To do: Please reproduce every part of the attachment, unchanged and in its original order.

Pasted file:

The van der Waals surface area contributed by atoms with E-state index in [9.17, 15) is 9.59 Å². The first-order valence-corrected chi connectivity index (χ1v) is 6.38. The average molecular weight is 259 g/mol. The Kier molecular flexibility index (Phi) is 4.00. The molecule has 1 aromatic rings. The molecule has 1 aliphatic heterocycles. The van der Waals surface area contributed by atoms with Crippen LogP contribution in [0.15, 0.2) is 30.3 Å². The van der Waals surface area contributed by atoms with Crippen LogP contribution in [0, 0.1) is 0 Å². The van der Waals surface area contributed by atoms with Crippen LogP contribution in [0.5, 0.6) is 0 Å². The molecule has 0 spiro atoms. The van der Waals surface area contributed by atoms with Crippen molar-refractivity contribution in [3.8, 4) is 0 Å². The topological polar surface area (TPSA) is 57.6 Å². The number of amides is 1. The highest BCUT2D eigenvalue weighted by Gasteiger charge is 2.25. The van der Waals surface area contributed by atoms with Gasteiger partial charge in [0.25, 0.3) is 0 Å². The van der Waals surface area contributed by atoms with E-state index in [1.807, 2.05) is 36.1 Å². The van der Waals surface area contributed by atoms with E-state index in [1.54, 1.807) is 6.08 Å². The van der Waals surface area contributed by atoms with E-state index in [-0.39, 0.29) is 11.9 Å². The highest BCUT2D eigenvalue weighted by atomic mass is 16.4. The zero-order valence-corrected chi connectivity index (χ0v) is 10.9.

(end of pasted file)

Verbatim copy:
The van der Waals surface area contributed by atoms with E-state index in [9.17, 15) is 9.59 Å². The first-order valence-corrected chi connectivity index (χ1v) is 6.38. The average molecular weight is 259 g/mol. The Kier molecular flexibility index (Phi) is 4.00. The molecule has 1 aromatic rings. The molecule has 1 aliphatic heterocycles. The van der Waals surface area contributed by atoms with Crippen LogP contribution in [0.15, 0.2) is 30.3 Å². The van der Waals surface area contributed by atoms with Crippen LogP contribution in [0, 0.1) is 0 Å². The van der Waals surface area contributed by atoms with Crippen LogP contribution in [0.5, 0.6) is 0 Å². The molecule has 0 spiro atoms. The van der Waals surface area contributed by atoms with Crippen molar-refractivity contribution in [3.8, 4) is 0 Å². The topological polar surface area (TPSA) is 57.6 Å². The number of amides is 1. The highest BCUT2D eigenvalue weighted by Gasteiger charge is 2.25. The van der Waals surface area contributed by atoms with Gasteiger partial charge in [0.25, 0.3) is 0 Å². The van der Waals surface area contributed by atoms with E-state index in [1.807, 2.05) is 36.1 Å². The van der Waals surface area contributed by atoms with E-state index in [1.54, 1.807) is 6.08 Å². The van der Waals surface area contributed by atoms with E-state index in [-0.39, 0.29) is 11.9 Å². The highest BCUT2D eigenvalue weighted by atomic mass is 16.4. The zero-order valence-corrected chi connectivity index (χ0v) is 10.9.